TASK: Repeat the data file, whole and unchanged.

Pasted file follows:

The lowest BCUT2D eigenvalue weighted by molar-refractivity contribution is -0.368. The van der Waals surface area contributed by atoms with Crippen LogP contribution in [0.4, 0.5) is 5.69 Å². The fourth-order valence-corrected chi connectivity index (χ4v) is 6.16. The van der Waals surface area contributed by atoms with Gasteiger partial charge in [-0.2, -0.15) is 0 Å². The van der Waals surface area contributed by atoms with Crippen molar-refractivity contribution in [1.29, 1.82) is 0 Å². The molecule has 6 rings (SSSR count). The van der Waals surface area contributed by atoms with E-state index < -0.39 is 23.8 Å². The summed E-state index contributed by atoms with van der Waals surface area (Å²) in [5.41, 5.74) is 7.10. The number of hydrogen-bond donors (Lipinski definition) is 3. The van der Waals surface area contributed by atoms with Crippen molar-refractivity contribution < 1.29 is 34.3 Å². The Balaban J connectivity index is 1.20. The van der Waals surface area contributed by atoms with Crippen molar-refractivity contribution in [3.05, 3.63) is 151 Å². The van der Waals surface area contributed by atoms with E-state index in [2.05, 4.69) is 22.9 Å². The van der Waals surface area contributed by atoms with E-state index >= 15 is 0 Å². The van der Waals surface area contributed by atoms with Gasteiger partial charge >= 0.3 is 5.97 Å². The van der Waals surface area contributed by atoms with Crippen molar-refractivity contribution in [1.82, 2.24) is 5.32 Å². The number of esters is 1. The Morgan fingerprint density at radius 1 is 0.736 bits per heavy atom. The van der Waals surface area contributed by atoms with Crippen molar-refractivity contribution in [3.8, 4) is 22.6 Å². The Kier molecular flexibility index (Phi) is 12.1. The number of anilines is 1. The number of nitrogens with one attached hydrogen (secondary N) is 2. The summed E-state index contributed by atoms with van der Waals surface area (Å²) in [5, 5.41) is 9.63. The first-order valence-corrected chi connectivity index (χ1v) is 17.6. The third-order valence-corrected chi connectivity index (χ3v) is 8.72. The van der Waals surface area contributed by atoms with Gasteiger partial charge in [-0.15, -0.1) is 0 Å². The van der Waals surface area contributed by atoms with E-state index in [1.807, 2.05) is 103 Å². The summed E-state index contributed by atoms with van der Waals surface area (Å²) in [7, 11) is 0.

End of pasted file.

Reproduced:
The lowest BCUT2D eigenvalue weighted by molar-refractivity contribution is -0.368. The van der Waals surface area contributed by atoms with Crippen LogP contribution in [0.4, 0.5) is 5.69 Å². The fourth-order valence-corrected chi connectivity index (χ4v) is 6.16. The van der Waals surface area contributed by atoms with Gasteiger partial charge in [-0.2, -0.15) is 0 Å². The van der Waals surface area contributed by atoms with Crippen molar-refractivity contribution in [1.29, 1.82) is 0 Å². The molecule has 6 rings (SSSR count). The van der Waals surface area contributed by atoms with E-state index < -0.39 is 23.8 Å². The summed E-state index contributed by atoms with van der Waals surface area (Å²) in [5.41, 5.74) is 7.10. The number of hydrogen-bond donors (Lipinski definition) is 3. The van der Waals surface area contributed by atoms with Crippen molar-refractivity contribution < 1.29 is 34.3 Å². The Balaban J connectivity index is 1.20. The van der Waals surface area contributed by atoms with Crippen molar-refractivity contribution in [3.05, 3.63) is 151 Å². The van der Waals surface area contributed by atoms with E-state index in [2.05, 4.69) is 22.9 Å². The van der Waals surface area contributed by atoms with E-state index >= 15 is 0 Å². The van der Waals surface area contributed by atoms with Gasteiger partial charge >= 0.3 is 5.97 Å². The van der Waals surface area contributed by atoms with Crippen molar-refractivity contribution in [1.82, 2.24) is 5.32 Å². The number of esters is 1. The Morgan fingerprint density at radius 1 is 0.736 bits per heavy atom. The van der Waals surface area contributed by atoms with Crippen molar-refractivity contribution in [3.8, 4) is 22.6 Å². The Kier molecular flexibility index (Phi) is 12.1. The number of anilines is 1. The number of nitrogens with one attached hydrogen (secondary N) is 2. The summed E-state index contributed by atoms with van der Waals surface area (Å²) in [5, 5.41) is 9.63. The first-order valence-corrected chi connectivity index (χ1v) is 17.6. The third-order valence-corrected chi connectivity index (χ3v) is 8.72. The van der Waals surface area contributed by atoms with Gasteiger partial charge in [-0.15, -0.1) is 0 Å². The van der Waals surface area contributed by atoms with E-state index in [1.807, 2.05) is 103 Å². The summed E-state index contributed by atoms with van der Waals surface area (Å²) in [7, 11) is 0.